I rushed out of the cinema to join Felix in the near-by Mackenzies Bar to watch the England v Wales rugby (Gareth+Moira decided to return home!). Sound performance and a deserved 30-17 victory – despite them almost letting Wales back into the game with only 10 minutes left.
Fee+I were then joined by Hannah+Moira and we went to a concert at the Folk House on Park Street (part of my birthday present from H+F) – featuring Daisy Chapman, John E Vistic and Stanton Delaplane (all excellent). I’d never been to the Folk House and was really impressed. A lovely evening and a great way to end a hectic day!
PS: I ended up buying one of Daisy Chapman’s CDs and, as soon as I got home, duly removed the cellophane wrapping – only to discover that there was NOTHING inside!! I’ve sent her a message on MySpace, so I hope they’ll rectify the error quickly!

Saturday, February 06, 2010

heads in the sand

I’m hugely depressed by the “findings” of the BBC News’s latest poll on climate change. As recently as last November, a poll by The Times indicated that only 41% of the UK population acknowledged that climate change was happening and that it was generally established that it was largely man-made. Frighteningly, this figure (based on a February 2010 poll conducted by Populus) has now reduced to a paltry 26% - in other words, only one-in-four of British people!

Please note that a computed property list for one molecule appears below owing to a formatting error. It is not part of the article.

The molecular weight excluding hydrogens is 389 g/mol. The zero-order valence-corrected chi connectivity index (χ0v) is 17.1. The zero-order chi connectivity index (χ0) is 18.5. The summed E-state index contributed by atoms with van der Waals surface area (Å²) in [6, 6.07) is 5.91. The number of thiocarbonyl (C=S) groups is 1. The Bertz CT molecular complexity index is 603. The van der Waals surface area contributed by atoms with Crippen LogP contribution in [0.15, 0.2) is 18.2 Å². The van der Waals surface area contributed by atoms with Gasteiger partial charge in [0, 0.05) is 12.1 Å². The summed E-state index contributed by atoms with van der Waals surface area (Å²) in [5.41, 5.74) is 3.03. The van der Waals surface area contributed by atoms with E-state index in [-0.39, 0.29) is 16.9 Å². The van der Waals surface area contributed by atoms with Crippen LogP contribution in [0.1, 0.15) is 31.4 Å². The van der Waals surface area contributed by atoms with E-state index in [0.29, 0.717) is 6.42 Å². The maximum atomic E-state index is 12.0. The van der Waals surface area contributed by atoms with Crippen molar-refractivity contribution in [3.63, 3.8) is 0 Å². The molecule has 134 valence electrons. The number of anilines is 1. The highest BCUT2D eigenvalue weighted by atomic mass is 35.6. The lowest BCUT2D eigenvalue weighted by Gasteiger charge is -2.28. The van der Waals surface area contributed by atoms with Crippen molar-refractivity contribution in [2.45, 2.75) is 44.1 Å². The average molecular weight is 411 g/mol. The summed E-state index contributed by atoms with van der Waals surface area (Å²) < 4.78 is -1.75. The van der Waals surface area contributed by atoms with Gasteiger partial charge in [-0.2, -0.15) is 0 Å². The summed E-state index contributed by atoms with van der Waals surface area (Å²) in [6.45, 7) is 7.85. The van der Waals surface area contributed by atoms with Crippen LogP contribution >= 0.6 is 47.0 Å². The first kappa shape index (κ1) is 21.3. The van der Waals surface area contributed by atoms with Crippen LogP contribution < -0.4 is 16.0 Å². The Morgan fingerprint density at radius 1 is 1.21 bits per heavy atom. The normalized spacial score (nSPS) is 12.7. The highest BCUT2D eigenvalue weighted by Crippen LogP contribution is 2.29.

What on earth is wrong with people in this country? Have they decided that our cold winter means that global warming (I hate this description) couldn’t possibly be happening? Thanks to so-called “science flaws”, do they really think that researchers have manipulated ALL the scientific data? Will the main political parties all decide that, because of its apparent low ranking in the eyes of the general public, they should concentrate on other issues which might attract more votes?
It’s almost as if the general public are saying “if we don’t acknowledge that climate change is happening, then perhaps it will just go away”?
Time is running out fast…. hello, is anybody listening out there?

Thursday, February 04, 2010

birthday stories